A woman lights a candle during a tribute to slain Mexican journalists at the Monument of Independence in Mexico City on May 5. The vigil took place to protest violence against the press after the brutal murders of four journalists in Veracruz state.
Credit Sashenka Gutierrez / EPA/Landov
A mourner holds up a copy of <em>Proceso</em> magazine with investigative reporter Regina Martinez on its cover at the vigil in Mexico City last week. At the end of April, Martinez's body was found in her bathroom, beaten and strangled.
Credit Yuri Cortez / AFP/Getty Images
A priest sprinkles holy water on the coffins of photojournalists Gabriel Huge (bottom) and Guillermo Luna during a public Mass in Veracruz last week. Killed by unknown assailants, the bodies were found dumped in plastic bags by a canal in Veracruz less than a week after the killing of Regina Martinez.
Credit Felix Marquez / AP
Mexicans hold up posters of journalists who have been killed in recent years, at a recent vigil in Mexico City.
Mexico is reeling from another round of brutal murders of journalists. Four journalists and photographers who covered the police beat have been killed in eastern Mexico's crime-ridden state of Veracruz.
There's a new call for the federal government to take measures to protect journalists in a country where more and more reporters censor themselves out of fear.
The ceremony to remember the most recent killings took place last weekend in Mexico City on the steps of the Monument of Independence between statues depicting peace and law.
A decade ago, few people were talking about sustainability, especially in the South Bronx. It was there that Majora Carter founded programs for green-collar jobs, spearheaded policy changes, and helped transform a toxic dump into a riverside park. From a local movement to “green the ghetto,” she has inspired people across the nation to secure the environmental, educational and economic futures of their own communities.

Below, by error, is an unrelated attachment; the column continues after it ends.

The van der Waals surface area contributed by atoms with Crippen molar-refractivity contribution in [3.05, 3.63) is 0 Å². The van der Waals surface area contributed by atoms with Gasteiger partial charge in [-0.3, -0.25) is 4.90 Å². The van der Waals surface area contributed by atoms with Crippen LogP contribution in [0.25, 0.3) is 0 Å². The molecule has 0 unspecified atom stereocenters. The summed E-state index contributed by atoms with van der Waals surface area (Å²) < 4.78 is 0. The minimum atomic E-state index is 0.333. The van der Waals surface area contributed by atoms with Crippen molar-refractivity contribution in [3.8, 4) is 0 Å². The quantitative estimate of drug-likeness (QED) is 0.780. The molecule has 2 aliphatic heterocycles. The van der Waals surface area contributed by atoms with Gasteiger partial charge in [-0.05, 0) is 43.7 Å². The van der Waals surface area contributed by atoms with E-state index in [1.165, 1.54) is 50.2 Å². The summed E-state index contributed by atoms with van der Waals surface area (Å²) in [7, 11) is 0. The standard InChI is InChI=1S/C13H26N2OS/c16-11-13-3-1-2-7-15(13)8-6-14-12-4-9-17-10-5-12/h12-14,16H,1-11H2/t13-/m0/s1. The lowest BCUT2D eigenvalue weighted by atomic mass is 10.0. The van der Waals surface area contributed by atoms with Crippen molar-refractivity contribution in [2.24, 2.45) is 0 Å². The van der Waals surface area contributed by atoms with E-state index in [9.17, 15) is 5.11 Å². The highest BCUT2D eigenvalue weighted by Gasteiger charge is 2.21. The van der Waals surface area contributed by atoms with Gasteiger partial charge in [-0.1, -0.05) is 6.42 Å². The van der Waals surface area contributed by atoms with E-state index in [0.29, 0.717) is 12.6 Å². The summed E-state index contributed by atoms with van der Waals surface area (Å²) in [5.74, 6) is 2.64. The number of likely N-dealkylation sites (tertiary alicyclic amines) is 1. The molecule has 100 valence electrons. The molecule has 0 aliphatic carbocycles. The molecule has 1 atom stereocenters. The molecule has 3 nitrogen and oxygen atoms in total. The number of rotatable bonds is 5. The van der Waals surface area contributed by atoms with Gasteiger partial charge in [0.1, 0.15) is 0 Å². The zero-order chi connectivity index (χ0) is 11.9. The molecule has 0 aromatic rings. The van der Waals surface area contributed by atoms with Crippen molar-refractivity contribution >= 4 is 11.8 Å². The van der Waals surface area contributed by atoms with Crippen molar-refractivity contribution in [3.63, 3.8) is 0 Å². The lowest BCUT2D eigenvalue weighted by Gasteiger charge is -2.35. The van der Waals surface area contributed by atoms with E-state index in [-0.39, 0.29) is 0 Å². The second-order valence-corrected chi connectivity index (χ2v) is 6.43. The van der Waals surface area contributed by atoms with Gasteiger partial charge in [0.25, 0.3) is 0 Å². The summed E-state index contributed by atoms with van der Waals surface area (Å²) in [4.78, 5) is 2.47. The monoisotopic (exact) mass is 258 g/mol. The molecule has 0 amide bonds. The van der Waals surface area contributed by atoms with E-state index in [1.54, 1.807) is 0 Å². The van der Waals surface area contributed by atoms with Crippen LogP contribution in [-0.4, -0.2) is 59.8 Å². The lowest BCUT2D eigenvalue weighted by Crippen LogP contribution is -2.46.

RT @FostersDailyDem: BREAKING NEWS: N.H. Executive Council OKs $2.3 billion Medicaid contract http://bit.ly/JxiCxxNHPR NewsNH Executive Council OKs $2.3 billion Medicaid contractBy JIM HADDADIN CONCORD – On a split vote, members of New Hampshire's Executive Council approved a $2.3 billion contract establishing...Managed Medicaid could significantly shake up service for some 140,000 NH residents. HHS officials believe this reform is critical.Dan GorensteinExecutive Councilors are talking about how they will vote on managed medicaid contract.Dan GorensteinDozens of managed Medicaid opponents are in Executive Council chambers. Many are opposed to how plan would change services for the disabled.Dan GorensteinExecutive Council meeting getting under way. Councilors expect to vote on $2.3 B managed Medicaid contract. Insiders say contract will pass.Dan Gorenstein
If you're sitting at a desk reading this article, take a minute and stand up. That's the latest advice from New York TimesPhys Ed columnist Gretchen Reynolds. In her new book, The First 20 Minutes, Reynolds details some of the surprisingly simple ways you can combat the effects of a sedentary lifestyle.
The Food and Drug Administration has a proposition for the companies that make X-ray machines.
Make sure your new equipment has settings and instructions that minimize radiation hazards for kids, or the agency will look to slap a label on the machines that recommends they not be used for children at all.
The agency proposed the approach today (details in the Federal Register); it's the latest move to curb radiation hazards from imaging equipment.
The mortgage giant Fannie Mae announced today that it made $2.7 billion during the first quarter of 2012. For the first time since the beginning of the financial crisis, Fannie Mae will not ask the federal government for bailout funds.
CNN reports the company will pay a dividend to the Treasury Department. CNN adds:
Now, we want to turn to a high school competition that is taking off this weekend, and no, we are not talking football or cheerleading. This is the finals of the nation's largest rocketry tournament. One hundred teens will gather for the Team America Rocketry Challenge this weekend in Washington, D.C.
I'm Michel Martin and this is TELL ME MORE from NPR News. Coming up, there's a new report from a top U.N. official that looks at living conditions of Native Americans in this country. We'll hear from that official in just a few minutes. But first we turn to domestic politics. The general election is still months away but on Tuesday voters around the country cast ballots that could have a national impact.